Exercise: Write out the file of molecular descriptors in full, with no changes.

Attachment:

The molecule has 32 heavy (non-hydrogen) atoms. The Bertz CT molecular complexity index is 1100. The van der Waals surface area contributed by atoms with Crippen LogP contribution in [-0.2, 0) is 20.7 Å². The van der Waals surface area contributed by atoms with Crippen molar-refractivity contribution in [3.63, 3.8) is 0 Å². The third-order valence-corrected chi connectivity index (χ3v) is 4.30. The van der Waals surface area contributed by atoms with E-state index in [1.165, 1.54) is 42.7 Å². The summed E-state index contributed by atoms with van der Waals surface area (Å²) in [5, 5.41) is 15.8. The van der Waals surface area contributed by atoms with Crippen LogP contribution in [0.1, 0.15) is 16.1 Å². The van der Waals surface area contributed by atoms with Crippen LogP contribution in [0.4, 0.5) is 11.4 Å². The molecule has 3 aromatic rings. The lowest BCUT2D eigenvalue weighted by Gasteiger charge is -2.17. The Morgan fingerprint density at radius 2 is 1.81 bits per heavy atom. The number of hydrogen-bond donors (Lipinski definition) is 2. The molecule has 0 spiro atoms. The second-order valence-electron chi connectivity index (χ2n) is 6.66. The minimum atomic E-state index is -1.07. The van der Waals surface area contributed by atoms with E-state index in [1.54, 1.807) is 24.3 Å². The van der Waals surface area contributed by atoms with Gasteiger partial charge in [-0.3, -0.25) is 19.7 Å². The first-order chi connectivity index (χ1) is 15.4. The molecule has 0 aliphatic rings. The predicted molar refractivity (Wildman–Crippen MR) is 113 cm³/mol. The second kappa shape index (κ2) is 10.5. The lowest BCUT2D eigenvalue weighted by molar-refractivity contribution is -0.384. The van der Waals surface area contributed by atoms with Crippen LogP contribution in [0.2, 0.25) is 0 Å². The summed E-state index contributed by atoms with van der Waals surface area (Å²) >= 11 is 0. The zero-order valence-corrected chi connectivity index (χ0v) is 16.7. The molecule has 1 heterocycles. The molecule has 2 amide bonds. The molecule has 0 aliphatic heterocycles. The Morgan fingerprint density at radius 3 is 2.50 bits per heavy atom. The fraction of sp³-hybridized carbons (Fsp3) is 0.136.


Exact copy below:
The molecule has 32 heavy (non-hydrogen) atoms. The Bertz CT molecular complexity index is 1100. The van der Waals surface area contributed by atoms with Crippen LogP contribution in [-0.2, 0) is 20.7 Å². The van der Waals surface area contributed by atoms with Crippen molar-refractivity contribution in [3.63, 3.8) is 0 Å². The third-order valence-corrected chi connectivity index (χ3v) is 4.30. The van der Waals surface area contributed by atoms with E-state index in [1.165, 1.54) is 42.7 Å². The summed E-state index contributed by atoms with van der Waals surface area (Å²) in [5, 5.41) is 15.8. The van der Waals surface area contributed by atoms with Crippen LogP contribution in [0.1, 0.15) is 16.1 Å². The van der Waals surface area contributed by atoms with Crippen LogP contribution in [0.4, 0.5) is 11.4 Å². The molecule has 3 aromatic rings. The lowest BCUT2D eigenvalue weighted by Gasteiger charge is -2.17. The Morgan fingerprint density at radius 2 is 1.81 bits per heavy atom. The number of hydrogen-bond donors (Lipinski definition) is 2. The molecule has 0 spiro atoms. The second-order valence-electron chi connectivity index (χ2n) is 6.66. The minimum atomic E-state index is -1.07. The van der Waals surface area contributed by atoms with E-state index in [1.54, 1.807) is 24.3 Å². The van der Waals surface area contributed by atoms with Gasteiger partial charge in [-0.3, -0.25) is 19.7 Å². The first-order chi connectivity index (χ1) is 15.4. The molecule has 0 aliphatic rings. The predicted molar refractivity (Wildman–Crippen MR) is 113 cm³/mol. The second kappa shape index (κ2) is 10.5. The lowest BCUT2D eigenvalue weighted by molar-refractivity contribution is -0.384. The van der Waals surface area contributed by atoms with Crippen LogP contribution in [0.2, 0.25) is 0 Å². The summed E-state index contributed by atoms with van der Waals surface area (Å²) >= 11 is 0. The zero-order valence-corrected chi connectivity index (χ0v) is 16.7. The molecule has 1 heterocycles. The molecule has 2 amide bonds. The molecule has 0 aliphatic heterocycles. The Morgan fingerprint density at radius 3 is 2.50 bits per heavy atom. The fraction of sp³-hybridized carbons (Fsp3) is 0.136.